August 14, 2021

Trending on Twitter: #BidenMustResign.

"He was a diffident debutante with a distaste for politics. Post-presidency, he is trying too hard on things we don’t need."

"The culture is already swimming in Netflix deals, celebrity worship, ostentatious displays of wealth, not to mention podcasts. Did the world really need 'Renegades,' his duet with Bruce Springsteen? We already knew Obama gravitated to stars but it was disillusioning to see it on such a grand scale last weekend. 'I think the nouveaux riches Obamas are seriously tone-deaf,' said the authority on opulence, André Leon Talley. 'We all love Beyoncé. But people have so many things to worry about with Covid, voting rights, climate warming. People are afraid of being evicted from their homes. And the Obamas are in Marie-Antoinette, tacky, let-them-eat-cake mode. They need to remember their humble roots.' Obama was a cool cat as a candidate in 2008, but after he won, he grew increasingly lofty. Now he’s so far above the ground, he doesn’t know what’s cool...."

From "Behold Barack Antoinette" by Maureen Dowd (NYT).

6:05 a.m.


Feel free to comment on whatever you like.

"Biden is at Camp David this weekend, not at his Delaware beach house. He can relax there, but also has full comms."

"People can come and go without detection, and he avoids the optics of a beach vacation amid a mass evacuation." 

From "Scoop: Biden braces for brutal loss" (Axios). 

The major moment to come: Lowering the American flag that flies over what is essentially sovereign U.S. territory. That's typically done by the Marine Security Guard detachment that's always on post. It's a point of honor for the ambassador or chargé d'affaires to take custody of the flag and bring it back to State or a safe haven....

One U.S. official in touch with a former contact in Kabul asked Friday morning how the locally employed staff — the Afghans working for the United States — is faring. "LES are freaking out,” the contact replied. “Everyone wants to get out of this country.” “I’m so worried about my family.”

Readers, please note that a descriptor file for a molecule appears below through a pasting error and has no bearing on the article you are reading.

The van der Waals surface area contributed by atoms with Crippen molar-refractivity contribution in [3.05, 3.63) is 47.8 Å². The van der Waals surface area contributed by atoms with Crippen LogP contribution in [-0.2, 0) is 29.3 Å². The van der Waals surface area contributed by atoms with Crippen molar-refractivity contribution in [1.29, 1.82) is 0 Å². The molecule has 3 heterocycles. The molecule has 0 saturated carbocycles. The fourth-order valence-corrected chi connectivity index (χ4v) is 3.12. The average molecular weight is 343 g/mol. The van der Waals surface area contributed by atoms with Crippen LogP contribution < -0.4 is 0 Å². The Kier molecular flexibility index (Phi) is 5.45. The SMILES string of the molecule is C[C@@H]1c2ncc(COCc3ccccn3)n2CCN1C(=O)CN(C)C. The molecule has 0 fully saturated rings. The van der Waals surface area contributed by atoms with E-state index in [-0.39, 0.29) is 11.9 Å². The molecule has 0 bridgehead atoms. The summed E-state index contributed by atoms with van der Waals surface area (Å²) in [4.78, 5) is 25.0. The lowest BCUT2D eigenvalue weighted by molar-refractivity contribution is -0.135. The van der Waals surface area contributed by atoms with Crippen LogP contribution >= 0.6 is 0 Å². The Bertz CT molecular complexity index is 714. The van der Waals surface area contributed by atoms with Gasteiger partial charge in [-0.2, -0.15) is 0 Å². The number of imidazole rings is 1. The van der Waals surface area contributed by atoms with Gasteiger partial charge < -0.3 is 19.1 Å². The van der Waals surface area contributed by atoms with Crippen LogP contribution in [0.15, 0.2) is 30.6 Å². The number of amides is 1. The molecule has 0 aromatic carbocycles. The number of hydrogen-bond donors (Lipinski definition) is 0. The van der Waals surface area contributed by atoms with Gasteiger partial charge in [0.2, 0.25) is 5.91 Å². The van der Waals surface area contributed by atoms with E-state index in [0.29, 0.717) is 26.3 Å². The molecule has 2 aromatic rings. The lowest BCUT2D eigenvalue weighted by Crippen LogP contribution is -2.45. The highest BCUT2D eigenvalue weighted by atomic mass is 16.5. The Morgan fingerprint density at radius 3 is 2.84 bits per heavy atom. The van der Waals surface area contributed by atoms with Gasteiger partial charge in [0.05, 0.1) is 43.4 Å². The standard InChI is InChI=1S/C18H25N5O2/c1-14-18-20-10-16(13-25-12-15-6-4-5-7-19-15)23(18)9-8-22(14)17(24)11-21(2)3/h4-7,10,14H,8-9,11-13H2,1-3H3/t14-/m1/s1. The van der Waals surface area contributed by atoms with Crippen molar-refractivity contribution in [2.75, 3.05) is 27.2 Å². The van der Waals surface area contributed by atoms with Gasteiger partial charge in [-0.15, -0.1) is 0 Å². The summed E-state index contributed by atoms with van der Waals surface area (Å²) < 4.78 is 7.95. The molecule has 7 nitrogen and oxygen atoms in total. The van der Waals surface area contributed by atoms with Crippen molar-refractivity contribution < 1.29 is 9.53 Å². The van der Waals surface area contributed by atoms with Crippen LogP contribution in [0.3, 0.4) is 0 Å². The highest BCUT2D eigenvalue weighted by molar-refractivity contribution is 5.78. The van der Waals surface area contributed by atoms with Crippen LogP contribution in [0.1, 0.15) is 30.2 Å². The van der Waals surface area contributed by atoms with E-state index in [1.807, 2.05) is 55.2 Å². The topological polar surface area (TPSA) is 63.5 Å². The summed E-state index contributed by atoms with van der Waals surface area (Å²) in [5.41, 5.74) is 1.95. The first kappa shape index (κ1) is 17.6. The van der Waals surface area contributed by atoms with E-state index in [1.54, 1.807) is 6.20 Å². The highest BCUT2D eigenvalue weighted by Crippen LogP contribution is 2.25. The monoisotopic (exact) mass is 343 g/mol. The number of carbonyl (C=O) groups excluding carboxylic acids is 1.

"Recently, a welcome new development... was laid on the table while neighbors fight to save the 'historic' Wonder Bar building."

"The alleged reason? It was frequented by Chicago mobsters in the 1930s. Seriously, folks? The building, which has no particularly interesting architectural characteristics, should be preserved because murderers used to eat there?... It’s a ridiculous argument on its face. Yet, the developer will take time and spend money to try to work it out. That will only add to the cost of the project and those costs will eventually find their way into rental payments, assuming the project gets built at all... What may be behind this is Madison’s dislike for tall buildings. The proposal would be 18 stories tall... Too often, I think, the [historic preservation] movement allows itself to be captured by people who just don’t like tall and big buildings in any form. "

Writes Dave Cieslewicz (a former mayor of Madison) in Isthmus.

What counts as a tall building where you live? What counts as too tall, such that the locals resist? What does it take to unleash bullshit about historic value? 

Why do people object to tallness? I think the downtown would look better if the streets were solidly packed with tall buildings, creating urban canyons, and not just because I enjoy walking in shade.

Now, let me read Wikipedia article "High-rise Building":

"I actually thought it was all staged until the shoelace. I’ve become cynical with all the setups 🤷‍♂️"/"It was all setup... Except for the shoelace. They just got lucky on a funny accident."

Comments on a video at the subreddit "Maybe Maybe Maybe"... where I learned about the subreddit "Fake or Scripted Asian Gifs" ("For appreciating those Asian gifs that are obviously fake").

"That was his big SEO/speed secret. He would instruct us to copy text from other sites, post them verbatim so that it looked like we were fast and could scoop up traffic, and then change the story in real time."

Said former Snopes managing editor Brooke Binkowski, quoted in "Snopes Retracts 60 Articles Plagiarized by Co-Founder: ‘Our Staff Are Gutted’/The fact-checking site has banned David Mikkelson, who owns half the company, from writing articles after a BuzzFeed News investigation prompted an internal review" (NYT). 

In a 2016 Slack message... Mikkelson [said]: “Usually when a hot real news story breaks (such as a celebrity death), I just find a wire service or other news story about it and publish it on the site verbatim to quickly get a page up,” he wrote. “Once that’s done, then I quickly start editing the page to reword it and add material from other sources to make it not plagiarized.”

Even if he had rewritten the text a few minutes after publication, that would not be considered ethical under widely accepted journalistic standards. But as both the BuzzFeed investigation and Snopes’s internal investigation found, he frequently never got around to changing the sentences he had stolen....